described by its signal characteristics on a continuum from
echodense (bright echo signal) to echolucent (faint echo signal).
The measurement of lumen area, intima-media area, and external
elastic membrane (EEM) area allows assessment of arterial
remodeling and plaque burden. Several IVUS studies have
demonstrated the reliability of ultrasound imaging in predicting
the composition of the atherosclerotic plaque when compared with
Lipid-laden lesions appeared as hypoechoic, "soft" areas and
fibrous or calcified tissues were recognized as bright echoes. In
lipid-laden lesions with prominent overlying fibrous caps, a more
reflective structure separating the soft echoes from the lumen was
identified on the corresponding images.
Advances in data analysis of the intravascular ultrasound
information may allow a more detailed description of vessel wall
and plaque morphology.
In particular, radiofrequency analysis has been used for the
characterization of plaque structures such as the lipid pool and
Other investigational catheter-based techniques, such as
IVUS-elastography, optical-coherence-tomography (OCT) have been
An indirect approach to plaque characterization is the development
of serum markers reflecting characteristics of coronary lesions. In
particular, markers of inflammation like C-reactive protein (CRP)
and high-sensitivity CRP may reflect lesion development and plaque
Coronary risk assessment in primary and secondary
Total atherosclerotic plaque burden and its progression or
regression reflects disease severity and activity. Quantification
of coronary calcium with EBCT calcium scores has been shown to
reflect the total atherosclerotic plaque burden.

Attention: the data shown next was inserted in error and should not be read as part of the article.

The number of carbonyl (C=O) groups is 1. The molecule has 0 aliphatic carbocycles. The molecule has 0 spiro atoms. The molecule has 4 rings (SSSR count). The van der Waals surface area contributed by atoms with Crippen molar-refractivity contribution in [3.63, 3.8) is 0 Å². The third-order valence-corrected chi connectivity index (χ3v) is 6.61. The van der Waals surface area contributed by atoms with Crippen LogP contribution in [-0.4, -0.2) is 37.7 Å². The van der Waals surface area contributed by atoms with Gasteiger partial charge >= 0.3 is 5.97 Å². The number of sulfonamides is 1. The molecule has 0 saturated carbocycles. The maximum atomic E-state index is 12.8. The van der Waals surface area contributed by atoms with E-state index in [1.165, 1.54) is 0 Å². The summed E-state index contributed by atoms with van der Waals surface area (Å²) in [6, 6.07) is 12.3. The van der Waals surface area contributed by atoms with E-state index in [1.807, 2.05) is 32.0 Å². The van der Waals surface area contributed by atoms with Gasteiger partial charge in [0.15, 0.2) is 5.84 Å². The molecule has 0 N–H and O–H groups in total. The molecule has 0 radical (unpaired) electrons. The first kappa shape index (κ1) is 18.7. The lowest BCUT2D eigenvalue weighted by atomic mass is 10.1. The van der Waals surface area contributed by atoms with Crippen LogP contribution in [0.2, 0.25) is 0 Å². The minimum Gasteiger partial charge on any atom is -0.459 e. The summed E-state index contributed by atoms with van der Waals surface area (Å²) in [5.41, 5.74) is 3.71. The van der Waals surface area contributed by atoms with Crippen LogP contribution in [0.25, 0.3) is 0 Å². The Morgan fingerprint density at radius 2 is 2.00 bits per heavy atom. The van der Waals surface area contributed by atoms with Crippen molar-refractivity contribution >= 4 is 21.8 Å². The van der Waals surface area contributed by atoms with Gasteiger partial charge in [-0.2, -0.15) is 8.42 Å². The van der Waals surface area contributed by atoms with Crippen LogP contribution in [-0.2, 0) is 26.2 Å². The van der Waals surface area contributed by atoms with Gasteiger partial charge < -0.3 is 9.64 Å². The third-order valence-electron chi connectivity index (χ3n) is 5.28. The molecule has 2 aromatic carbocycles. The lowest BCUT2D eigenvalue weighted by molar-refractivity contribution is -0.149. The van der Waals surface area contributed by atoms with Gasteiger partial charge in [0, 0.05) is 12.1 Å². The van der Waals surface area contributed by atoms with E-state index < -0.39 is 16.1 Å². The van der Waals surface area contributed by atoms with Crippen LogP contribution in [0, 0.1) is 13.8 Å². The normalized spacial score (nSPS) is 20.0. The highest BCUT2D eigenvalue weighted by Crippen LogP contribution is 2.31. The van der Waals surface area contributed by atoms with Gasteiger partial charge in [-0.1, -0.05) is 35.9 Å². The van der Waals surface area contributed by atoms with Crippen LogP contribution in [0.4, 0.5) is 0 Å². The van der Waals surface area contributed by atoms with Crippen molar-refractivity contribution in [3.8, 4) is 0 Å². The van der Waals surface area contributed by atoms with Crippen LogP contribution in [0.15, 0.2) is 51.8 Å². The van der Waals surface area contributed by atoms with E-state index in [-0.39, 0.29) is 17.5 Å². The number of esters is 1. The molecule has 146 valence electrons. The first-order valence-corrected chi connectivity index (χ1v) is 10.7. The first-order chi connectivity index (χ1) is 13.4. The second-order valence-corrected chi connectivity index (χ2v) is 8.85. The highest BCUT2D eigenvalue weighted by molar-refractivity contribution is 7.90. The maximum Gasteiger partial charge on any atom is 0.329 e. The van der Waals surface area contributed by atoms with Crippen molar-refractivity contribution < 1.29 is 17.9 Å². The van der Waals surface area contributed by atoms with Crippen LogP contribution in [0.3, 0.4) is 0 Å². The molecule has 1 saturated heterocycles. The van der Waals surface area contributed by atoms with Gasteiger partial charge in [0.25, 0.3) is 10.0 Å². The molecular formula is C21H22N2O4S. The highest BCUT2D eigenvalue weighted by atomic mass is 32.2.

Therefore, CT can be used to predict future risk and offers the
potential to follow disease progression, stabilization, and
possible regression through serial imaging.
In a serial study, the CVS was determined in 149 patients before
and after 1 year of treatment with either HMG-CoA reductase
inhibitors or diet alone. The average increase of the CVS during
the follow-up period in the statin-treated and diet group was 5% ±
28% and 52% ± 36%, respectively (
However, according to a current AHA/ACC consensus statement, the
incremental value of calcium scores over "traditional" multivariate
risk-assessment models has not yet been established. These
guidelines, therefore, do not recommend CT screening of coronary
calcification for asymptomatic individuals, but conclude that it is
justified in selected patient groups with intermediate risk.
Serial studies have evaluated IVUS assessment of plaque burden.
A small study examined the effect of 3-year treatment with
pravastatin or diet in mildly diseased coronary arteries.
During follow-up, plaque area increased by 41% in the control group
but decreased by 7% in the treatment group. External elastic
membrane area increased by 9% in the control group but did not
change in the treatment group. Lumen area decreased by 9% in the
control group but increased by 10% in the treatment group. The
overall plaque burden demonstrated by IVUS or CT may direct
preventive treatment plans. Theoretically, the progression or
regression of plaque burden in serial studies may be used to assess
the effectiveness of these treatments.
Assessment of plaque vulnerability
An important goal of plaque characterization is to correlate